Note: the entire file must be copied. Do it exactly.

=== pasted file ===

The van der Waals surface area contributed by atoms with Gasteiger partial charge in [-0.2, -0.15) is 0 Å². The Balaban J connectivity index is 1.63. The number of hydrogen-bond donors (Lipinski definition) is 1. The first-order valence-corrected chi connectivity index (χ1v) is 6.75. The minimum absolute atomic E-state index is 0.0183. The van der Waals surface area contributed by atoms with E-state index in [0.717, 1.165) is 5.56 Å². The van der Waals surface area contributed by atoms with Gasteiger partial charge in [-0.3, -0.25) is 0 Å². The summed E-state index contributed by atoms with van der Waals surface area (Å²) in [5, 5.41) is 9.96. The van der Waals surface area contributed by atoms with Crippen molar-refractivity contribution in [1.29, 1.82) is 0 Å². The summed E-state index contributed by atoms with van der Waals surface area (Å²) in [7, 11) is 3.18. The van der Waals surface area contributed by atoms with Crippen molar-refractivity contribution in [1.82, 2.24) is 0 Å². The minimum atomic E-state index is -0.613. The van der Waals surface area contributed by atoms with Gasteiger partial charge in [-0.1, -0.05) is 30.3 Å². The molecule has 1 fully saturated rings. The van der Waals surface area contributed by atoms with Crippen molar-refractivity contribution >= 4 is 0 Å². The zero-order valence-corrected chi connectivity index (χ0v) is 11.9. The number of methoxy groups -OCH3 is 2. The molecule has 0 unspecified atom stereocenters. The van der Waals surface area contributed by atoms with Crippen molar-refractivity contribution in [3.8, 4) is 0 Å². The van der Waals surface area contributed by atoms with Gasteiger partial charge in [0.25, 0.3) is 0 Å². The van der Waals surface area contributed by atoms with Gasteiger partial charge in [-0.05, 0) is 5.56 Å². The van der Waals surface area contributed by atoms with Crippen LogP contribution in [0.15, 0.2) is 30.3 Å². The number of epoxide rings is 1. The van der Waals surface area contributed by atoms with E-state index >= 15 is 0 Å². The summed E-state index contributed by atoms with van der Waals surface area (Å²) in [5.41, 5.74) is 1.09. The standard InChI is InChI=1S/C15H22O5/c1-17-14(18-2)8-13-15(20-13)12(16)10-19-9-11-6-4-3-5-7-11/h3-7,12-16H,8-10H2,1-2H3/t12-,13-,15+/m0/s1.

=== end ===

The van der Waals surface area contributed by atoms with Gasteiger partial charge in [-0.2, -0.15) is 0 Å². The Balaban J connectivity index is 1.63. The number of hydrogen-bond donors (Lipinski definition) is 1. The first-order valence-corrected chi connectivity index (χ1v) is 6.75. The minimum absolute atomic E-state index is 0.0183. The van der Waals surface area contributed by atoms with E-state index in [0.717, 1.165) is 5.56 Å². The van der Waals surface area contributed by atoms with Gasteiger partial charge in [-0.3, -0.25) is 0 Å². The summed E-state index contributed by atoms with van der Waals surface area (Å²) in [5, 5.41) is 9.96. The van der Waals surface area contributed by atoms with Crippen molar-refractivity contribution in [1.29, 1.82) is 0 Å². The summed E-state index contributed by atoms with van der Waals surface area (Å²) in [7, 11) is 3.18. The van der Waals surface area contributed by atoms with Crippen molar-refractivity contribution in [1.82, 2.24) is 0 Å². The minimum atomic E-state index is -0.613. The van der Waals surface area contributed by atoms with Gasteiger partial charge in [-0.1, -0.05) is 30.3 Å². The molecule has 1 fully saturated rings. The van der Waals surface area contributed by atoms with Crippen molar-refractivity contribution >= 4 is 0 Å². The zero-order valence-corrected chi connectivity index (χ0v) is 11.9. The number of methoxy groups -OCH3 is 2. The molecule has 0 unspecified atom stereocenters. The van der Waals surface area contributed by atoms with Crippen molar-refractivity contribution in [3.8, 4) is 0 Å². The van der Waals surface area contributed by atoms with Gasteiger partial charge in [0.25, 0.3) is 0 Å². The van der Waals surface area contributed by atoms with Gasteiger partial charge in [-0.05, 0) is 5.56 Å². The van der Waals surface area contributed by atoms with Crippen LogP contribution in [0.15, 0.2) is 30.3 Å². The number of epoxide rings is 1. The van der Waals surface area contributed by atoms with E-state index >= 15 is 0 Å². The summed E-state index contributed by atoms with van der Waals surface area (Å²) in [5.41, 5.74) is 1.09. The standard InChI is InChI=1S/C15H22O5/c1-17-14(18-2)8-13-15(20-13)12(16)10-19-9-11-6-4-3-5-7-11/h3-7,12-16H,8-10H2,1-2H3/t12-,13-,15+/m0/s1.